31 Mar 2015

Could our big box store shopping habits be evolving for the better?

In recent weeks Barrie learned that its short lived Target Canada outlet will be shutting down for good along with 133 more of its American owned mega retail outlets across Canada. In a similarly motivated move we learned this week that Future Shop, formerly a Canadian electronics chain absorbed by the American electronics retail chain Best Buy in 2001, is closing its doors on 66 of its Canadian locations. I want to believe we can read deeper into what these two events mean, beyond the immediate impact these shutdowns hold for those who have found themselves unfortunately and suddenly out of a job. 

Our shopping habits have evolved dramatically in my lifetime. A weekend agenda in my home growing up included trips to typically family owned local stores, the butcher shop, the bakery. A drive to the vegetable markets out on highway 11 or in the Holland Marsh. An afternoon visit with dad to the hardware store. All to satisfy purchase needs that today for the most part are serviced with one trip to a Walmart, Zehrs or Costco. For that convenience we have learned to often accept a compromise on quality, service, freshness and the likelihood that we are supporting a locally owned establishment while at the same time buying domestically produced goods. 

Target was Barrie's most recent international mega chain store to appear, adding to a retail climate where setting up shop to fulfill consumer demands not being served in the area is less the objective than stealing away market share from the competition and ultimately forcing rival businesses to fail. Big box mega chain stores use many what can only be considered draconian business tactics to conquer and survive and in doing so, they have changed the dynamics of commerce, communities and entire economies.

One can only hope the closing of these two mega chain stores is a signal of a long over due behavioural shift of the buying public in favour of a more personalized shopping experience. The loss of one Future Shop creates opportunity and an environment for numerous smaller, more specialized stores to once again exist. 

The chance for an entire generation that has only ever known that feeling of insignificance, standing totally alone with a query in a half mile long store isle to learn, maybe for the first time, what genuine personalized customer service feels like. The chance for a reemergence of entrepreneurial opportunity lost to deliberately infused bigger is better consumer beliefs long ago.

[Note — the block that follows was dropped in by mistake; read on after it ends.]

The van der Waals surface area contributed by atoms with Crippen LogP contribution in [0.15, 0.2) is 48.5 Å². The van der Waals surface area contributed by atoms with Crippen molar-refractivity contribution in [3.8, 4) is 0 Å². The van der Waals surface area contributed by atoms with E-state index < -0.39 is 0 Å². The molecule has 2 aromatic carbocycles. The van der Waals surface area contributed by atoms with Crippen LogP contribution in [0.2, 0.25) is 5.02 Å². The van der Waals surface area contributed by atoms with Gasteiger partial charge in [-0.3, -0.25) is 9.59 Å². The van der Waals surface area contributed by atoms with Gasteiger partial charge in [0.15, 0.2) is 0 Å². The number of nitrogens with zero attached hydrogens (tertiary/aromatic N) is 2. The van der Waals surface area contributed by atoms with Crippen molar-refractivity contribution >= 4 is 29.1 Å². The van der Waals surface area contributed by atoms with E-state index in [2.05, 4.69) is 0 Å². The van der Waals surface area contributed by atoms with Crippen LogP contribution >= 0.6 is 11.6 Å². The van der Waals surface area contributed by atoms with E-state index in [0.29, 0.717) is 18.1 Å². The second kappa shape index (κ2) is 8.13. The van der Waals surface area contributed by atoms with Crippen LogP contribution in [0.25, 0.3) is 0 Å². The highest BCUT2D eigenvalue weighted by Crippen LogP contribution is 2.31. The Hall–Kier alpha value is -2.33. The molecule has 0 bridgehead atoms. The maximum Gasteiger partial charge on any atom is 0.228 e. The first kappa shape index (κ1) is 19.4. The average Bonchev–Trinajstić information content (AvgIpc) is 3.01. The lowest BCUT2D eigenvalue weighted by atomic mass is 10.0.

The doughnut effect that took us and our spending money out of the downtown's and into the outlying shopping malls and big box chain stores hopefully has hit its peak. The reversal of that tide would be a good and welcomed change for all of us in the long run.

19 Mar 2015

Last month 3rd best for Barrie and area real estate sales.

 Barrie and District home sales post third best ever February 

Residential property sales recorded through the MLS® System of the Barrie & District Association of REALTORS® Inc. numbered 335 units in February 2015. This was an increase of 13.9 per cent from February 2014. 

Within the City of Barrie, sales activity rose 17.1 per cent on a year-over-year basis. The City of Barrie saw 205 residential sales in February. A year-over-year increase of 9.2 per cent was recorded in surrounding areas, where sales activity totalled 130 units. 

“The market has been quite active to start the year, with sales last month hitting their third best February level on record behind 2012 and 2002,” said Bruce Shipley, President of the Barrie and District Association of REALTORS®. “With months of supply running near record lows, sellers are in the driver’s seat heading into the busy spring market, and prices are likely to continue to push higher.” 

The year-to-date average price for all homes sold via the Association’s MLS® System in 2015 was $343,509, up 4.8 per cent from the same period in 2014. 

The year-to-date average price figure for homes sold within the City of Barrie was $319,152. This was a four per cent increase compared to the year-to-date average selling price in 2014. The year-to-date average price figure for the surrounding areas was $379,553, an increase of 6.6 per cent from the year-to-date average selling price in 2014. 

The Barrie & District Association of REALTORS® cautions that over a period of time, the use of average price information can be useful in establishing trends, but it does not indicate actual prices in widely divergent areas or account for price differentials between geographical areas.